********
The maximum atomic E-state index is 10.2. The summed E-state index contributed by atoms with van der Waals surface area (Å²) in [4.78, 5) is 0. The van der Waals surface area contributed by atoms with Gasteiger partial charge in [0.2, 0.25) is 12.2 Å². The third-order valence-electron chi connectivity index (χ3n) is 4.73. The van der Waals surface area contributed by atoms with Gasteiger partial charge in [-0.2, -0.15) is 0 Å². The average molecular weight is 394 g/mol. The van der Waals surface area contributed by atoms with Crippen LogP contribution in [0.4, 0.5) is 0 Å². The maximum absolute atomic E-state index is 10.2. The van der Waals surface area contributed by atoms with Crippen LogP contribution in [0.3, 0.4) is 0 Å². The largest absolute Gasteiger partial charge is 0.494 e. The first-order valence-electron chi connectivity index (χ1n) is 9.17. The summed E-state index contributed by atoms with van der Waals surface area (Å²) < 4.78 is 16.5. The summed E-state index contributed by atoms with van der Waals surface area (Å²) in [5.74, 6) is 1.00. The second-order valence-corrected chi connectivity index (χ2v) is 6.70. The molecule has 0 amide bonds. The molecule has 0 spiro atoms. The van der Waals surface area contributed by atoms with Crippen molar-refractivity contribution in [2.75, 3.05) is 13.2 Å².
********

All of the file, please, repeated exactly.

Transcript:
The maximum atomic E-state index is 10.2. The summed E-state index contributed by atoms with van der Waals surface area (Å²) in [4.78, 5) is 0. The van der Waals surface area contributed by atoms with Gasteiger partial charge in [0.2, 0.25) is 12.2 Å². The third-order valence-electron chi connectivity index (χ3n) is 4.73. The van der Waals surface area contributed by atoms with Gasteiger partial charge in [-0.2, -0.15) is 0 Å². The average molecular weight is 394 g/mol. The van der Waals surface area contributed by atoms with Crippen LogP contribution in [0.4, 0.5) is 0 Å². The maximum absolute atomic E-state index is 10.2. The van der Waals surface area contributed by atoms with Crippen LogP contribution in [0.3, 0.4) is 0 Å². The largest absolute Gasteiger partial charge is 0.494 e. The first-order valence-electron chi connectivity index (χ1n) is 9.17. The summed E-state index contributed by atoms with van der Waals surface area (Å²) < 4.78 is 16.5. The summed E-state index contributed by atoms with van der Waals surface area (Å²) in [5.74, 6) is 1.00. The second-order valence-corrected chi connectivity index (χ2v) is 6.70. The molecule has 0 amide bonds. The molecule has 0 spiro atoms. The van der Waals surface area contributed by atoms with Crippen molar-refractivity contribution in [2.75, 3.05) is 13.2 Å².